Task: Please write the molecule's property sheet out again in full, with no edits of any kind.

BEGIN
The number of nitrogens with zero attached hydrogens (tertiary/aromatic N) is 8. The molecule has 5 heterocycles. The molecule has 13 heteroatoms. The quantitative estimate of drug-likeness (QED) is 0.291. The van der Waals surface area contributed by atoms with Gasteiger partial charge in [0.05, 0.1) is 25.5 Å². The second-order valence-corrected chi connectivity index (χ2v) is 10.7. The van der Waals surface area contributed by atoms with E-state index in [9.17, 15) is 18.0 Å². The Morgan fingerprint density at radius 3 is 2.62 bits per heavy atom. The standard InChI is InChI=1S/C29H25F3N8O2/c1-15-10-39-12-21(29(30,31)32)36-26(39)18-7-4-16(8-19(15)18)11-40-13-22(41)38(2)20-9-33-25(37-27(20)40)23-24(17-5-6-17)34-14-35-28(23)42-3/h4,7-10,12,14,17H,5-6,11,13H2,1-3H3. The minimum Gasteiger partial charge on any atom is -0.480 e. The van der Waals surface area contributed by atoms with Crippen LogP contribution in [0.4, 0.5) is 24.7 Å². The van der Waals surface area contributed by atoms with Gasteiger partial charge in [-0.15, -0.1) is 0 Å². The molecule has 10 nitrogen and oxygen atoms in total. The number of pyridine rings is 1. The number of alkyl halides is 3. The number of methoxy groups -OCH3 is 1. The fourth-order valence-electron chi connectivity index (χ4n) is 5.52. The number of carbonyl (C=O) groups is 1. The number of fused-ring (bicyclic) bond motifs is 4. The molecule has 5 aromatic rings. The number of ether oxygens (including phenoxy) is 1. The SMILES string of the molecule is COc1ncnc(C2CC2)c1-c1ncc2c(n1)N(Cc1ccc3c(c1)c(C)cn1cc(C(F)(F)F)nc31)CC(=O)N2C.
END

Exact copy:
The number of nitrogens with zero attached hydrogens (tertiary/aromatic N) is 8. The molecule has 5 heterocycles. The molecule has 13 heteroatoms. The quantitative estimate of drug-likeness (QED) is 0.291. The van der Waals surface area contributed by atoms with Gasteiger partial charge in [0.05, 0.1) is 25.5 Å². The second-order valence-corrected chi connectivity index (χ2v) is 10.7. The van der Waals surface area contributed by atoms with E-state index in [9.17, 15) is 18.0 Å². The Morgan fingerprint density at radius 3 is 2.62 bits per heavy atom. The standard InChI is InChI=1S/C29H25F3N8O2/c1-15-10-39-12-21(29(30,31)32)36-26(39)18-7-4-16(8-19(15)18)11-40-13-22(41)38(2)20-9-33-25(37-27(20)40)23-24(17-5-6-17)34-14-35-28(23)42-3/h4,7-10,12,14,17H,5-6,11,13H2,1-3H3. The minimum Gasteiger partial charge on any atom is -0.480 e. The van der Waals surface area contributed by atoms with Crippen LogP contribution in [0.4, 0.5) is 24.7 Å². The van der Waals surface area contributed by atoms with Gasteiger partial charge in [-0.15, -0.1) is 0 Å². The molecule has 10 nitrogen and oxygen atoms in total. The number of pyridine rings is 1. The number of alkyl halides is 3. The number of methoxy groups -OCH3 is 1. The fourth-order valence-electron chi connectivity index (χ4n) is 5.52. The number of carbonyl (C=O) groups is 1. The number of fused-ring (bicyclic) bond motifs is 4. The molecule has 5 aromatic rings. The number of ether oxygens (including phenoxy) is 1. The SMILES string of the molecule is COc1ncnc(C2CC2)c1-c1ncc2c(n1)N(Cc1ccc3c(c1)c(C)cn1cc(C(F)(F)F)nc31)CC(=O)N2C.